The London Philharmonic Orchestra at full strength gave us an intense and detailed account of Ottorino Respighi’s Fountains of Rome as the opening piece in their programme Ravel’s Obsession with Spain conducted by Enrique Mazzola at the Festival Hall as part of the Southbank Centre’s festival The Rest is Noise. This performance of Respighi’s multi-layered impressionist piece was the shining star of tonight’s concert.

Fountains of Rome, premiered in 1915, sits clearly in the time frame where music reacted with impressionism against the symphonic tradition, maybe (suggests the programme note) also as a reaction against the horrors of World War One. The result tonight was like enjoying a box of Belgian chocolates, each exquisite image rendered with fiery intensity. A benefit of attending the concert and seeing the orchestra was to realise there is also a part for the organ!

The audience’s concentration wavered noticeably during the performance of Manuel de Falla’s Nights in the Gardens of Spain. Not the fault of the performance, Javier Perianes (piano) was admirable, but the contrast was too great between de Falla’s simple arrangement passing the melody around the orchestra compared with Respighi’s multi-layered texture. Nonetheless, closing my eyes during the performance, it was easy to conjure up a Moorish palace gardens, some Spanish friends, and even a hint of the whiff of their cigarettes. So the atmospherics worked even though the juxtaposition was unfavourable. Javier Perianes gave us a splendid encore of an unnamed piece which demonstrated that his piano technique far outweighs the demands of the programmed piece.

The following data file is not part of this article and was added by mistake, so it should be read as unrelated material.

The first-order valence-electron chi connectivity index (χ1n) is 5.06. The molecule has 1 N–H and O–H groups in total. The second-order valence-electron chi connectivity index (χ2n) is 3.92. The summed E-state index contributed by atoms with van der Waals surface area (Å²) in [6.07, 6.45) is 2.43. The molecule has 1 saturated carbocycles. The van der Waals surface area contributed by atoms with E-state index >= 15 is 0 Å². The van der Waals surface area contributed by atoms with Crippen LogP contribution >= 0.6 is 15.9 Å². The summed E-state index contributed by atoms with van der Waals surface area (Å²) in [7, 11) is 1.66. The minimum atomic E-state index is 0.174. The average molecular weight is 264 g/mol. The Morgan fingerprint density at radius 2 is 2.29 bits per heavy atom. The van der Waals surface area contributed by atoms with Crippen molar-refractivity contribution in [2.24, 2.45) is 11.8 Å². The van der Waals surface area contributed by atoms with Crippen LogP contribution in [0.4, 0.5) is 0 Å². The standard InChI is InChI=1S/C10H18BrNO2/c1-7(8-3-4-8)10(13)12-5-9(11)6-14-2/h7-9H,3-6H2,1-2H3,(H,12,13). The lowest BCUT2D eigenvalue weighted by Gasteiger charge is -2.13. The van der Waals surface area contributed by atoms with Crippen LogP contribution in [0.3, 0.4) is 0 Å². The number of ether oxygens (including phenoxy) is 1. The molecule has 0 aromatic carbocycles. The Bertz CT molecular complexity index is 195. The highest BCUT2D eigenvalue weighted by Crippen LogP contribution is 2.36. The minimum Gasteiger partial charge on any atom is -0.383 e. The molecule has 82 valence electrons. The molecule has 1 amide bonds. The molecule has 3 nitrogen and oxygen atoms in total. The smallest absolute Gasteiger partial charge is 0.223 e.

Unfamiliar Respighi after the interval: Il Tramonto (The Sunset) for mezzo-soprano & strings. The composer died in 1936 of cardiac problems, having vouched to the fascists for the conductor Arturo Toscanini, and also having left several operas. This performance, a tantalising taste of Ottorino Respighi’s command of operatic writing, left me eager to seek out his operas.  Maria Luigia Borsi, soprano, wore a deep turquoise costume reminding me of the Azure hues of the Mediterranean sky on a torrid summer night.

Finally, two of Maurice Ravel’s familiar pieces: Pavane pour une infante défunte, which was a fine and clear performance though maybe a little brisk and could have communicated more emotional depth.

Rapsodie espagnole received a rousing performance with some clever accelerandos to end the night at the Royal Festival Hall.

London Philharmonic Orchestra
Enrique Mazzola - conductor
Javier Perianes - piano
Maria Luigia Borsi - soprano

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